Thanks to British art dealer and historian Philip Mould and a painting known unofficially as The Lady in Red that dates basks to 1618, we have found our new weird internet obsession: videos of antique paintings being restored to their near-original luster.
See, the internet is full of transfixing genres of videos that people have dubbed "oddly satisfying." Some like watching kinetic sand being cut with a knife. Others are into people smashing their faces into loafs of bread. Our good friends over at Allure are really into videos of pimple popping and other cosmetic medical oddities. We're really into ASMR (we've gotten Cara Delevingne, Margot Robbie and Eva Longoria to do it), but right now, the only thing we care about are these videos of Mould instantly removing hundreds of years of grime for this painting.
When Mould first got a hold of the painting, its varnish had notably yellowed with age. According to Mould, its last coat of protective varnish had been applied about 200 years ago. Sure, the sepia-tint may resemble Melania Trump's favorite Instagram filter, but it's not very chic, nor does it represent the original painting that well.
A few days ago, Mould started posting videos of the cleaning process on his Instagram. It is transfixing. Pay attention to the colors and details the had been lost over the years as they suddenly reemerge.
Here's part two:
A close look at some of the details that has been recovered:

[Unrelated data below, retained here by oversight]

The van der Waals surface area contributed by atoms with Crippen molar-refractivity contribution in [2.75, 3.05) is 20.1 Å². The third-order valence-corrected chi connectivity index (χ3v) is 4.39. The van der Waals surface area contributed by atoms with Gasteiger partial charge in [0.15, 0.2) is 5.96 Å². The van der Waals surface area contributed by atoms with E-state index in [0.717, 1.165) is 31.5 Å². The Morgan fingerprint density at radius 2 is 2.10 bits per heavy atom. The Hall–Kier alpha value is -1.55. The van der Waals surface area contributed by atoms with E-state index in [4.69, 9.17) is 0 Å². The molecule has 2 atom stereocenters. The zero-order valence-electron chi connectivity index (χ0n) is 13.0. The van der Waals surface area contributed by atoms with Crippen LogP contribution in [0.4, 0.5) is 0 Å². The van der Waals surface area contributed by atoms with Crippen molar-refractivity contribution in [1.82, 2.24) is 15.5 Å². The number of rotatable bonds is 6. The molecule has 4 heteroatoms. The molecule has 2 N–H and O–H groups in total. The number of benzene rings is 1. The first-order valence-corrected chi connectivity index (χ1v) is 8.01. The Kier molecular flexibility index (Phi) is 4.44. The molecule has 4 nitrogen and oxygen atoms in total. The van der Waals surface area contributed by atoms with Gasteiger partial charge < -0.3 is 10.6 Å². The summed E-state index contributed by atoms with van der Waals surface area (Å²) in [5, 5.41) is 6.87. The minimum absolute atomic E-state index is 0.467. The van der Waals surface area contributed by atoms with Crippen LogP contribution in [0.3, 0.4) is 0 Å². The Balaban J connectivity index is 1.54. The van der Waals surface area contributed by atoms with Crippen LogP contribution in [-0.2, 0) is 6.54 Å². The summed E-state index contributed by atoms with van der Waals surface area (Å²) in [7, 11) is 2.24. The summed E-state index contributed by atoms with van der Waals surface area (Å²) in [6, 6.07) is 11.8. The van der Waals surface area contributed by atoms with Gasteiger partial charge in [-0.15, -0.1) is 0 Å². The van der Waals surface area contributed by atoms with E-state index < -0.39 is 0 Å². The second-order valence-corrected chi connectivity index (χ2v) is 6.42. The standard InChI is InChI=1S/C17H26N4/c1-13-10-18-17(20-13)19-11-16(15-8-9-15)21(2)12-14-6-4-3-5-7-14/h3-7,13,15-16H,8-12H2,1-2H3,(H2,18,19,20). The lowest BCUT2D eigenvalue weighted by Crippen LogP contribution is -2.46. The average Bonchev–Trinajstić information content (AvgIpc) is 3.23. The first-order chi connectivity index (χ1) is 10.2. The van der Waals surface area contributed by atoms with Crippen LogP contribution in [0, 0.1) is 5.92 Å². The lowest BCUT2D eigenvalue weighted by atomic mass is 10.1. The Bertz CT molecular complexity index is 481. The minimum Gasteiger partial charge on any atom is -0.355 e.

So, what's going on here, exactly? Well, the internet is sort of divided.
Varnish is often applied to oil paintings as a protective layer from dust, smoke, and other potential pollutants and ruiners according to Will Kemp's website. Instead of the actual paint, the varnish collects the dirt and damage, and that's part of the reason it yellows over time. The good news is that the varnish can be removed and replaced, and usually is at least once every century. Think of it as a semi-permanent slip cover for your art collection and not your sofa (or Calvin Klein coat). Though, the removal process isn't usually quite this dramatic or quick. Gizmodo points out that they're not quite familiar with the technique or solvent Mould is using, though he tells The Telegraph that he's using a gel solvent that has been developed in the past few years.
The entire process won't be quite as quick and easy as the video makes it seem, either. It will take up to three weeks for the entire painting to be cleaned.
Mould also hopes to figure out the exact provenance of the painting. It was bought recently from a private collection, and the only detail that is known other than the date is that the woman in the picture was 36 at the time she sat for the portrait. He hopes to uncover clues leading to the identity of both the subject and the painter.
Though, at the moment, we just want to identify clues that will lead us `to more videos of amazing art restorations. Unfortunately, there's not that many uncleaned 400-year-old paintings sitting around and Mould's exact process is apparently relatively new.
Luckily, YouTube does give us at least one time lapse videos of varnish removal to fill our apparently new addiction. Here's Jacopo Zucchi's "Portrait of a Lady" being stripped of it's varnish.
That'll have to do for the moment. Hopefully Mould gets his hands on some other yellowing art mysteries soon.
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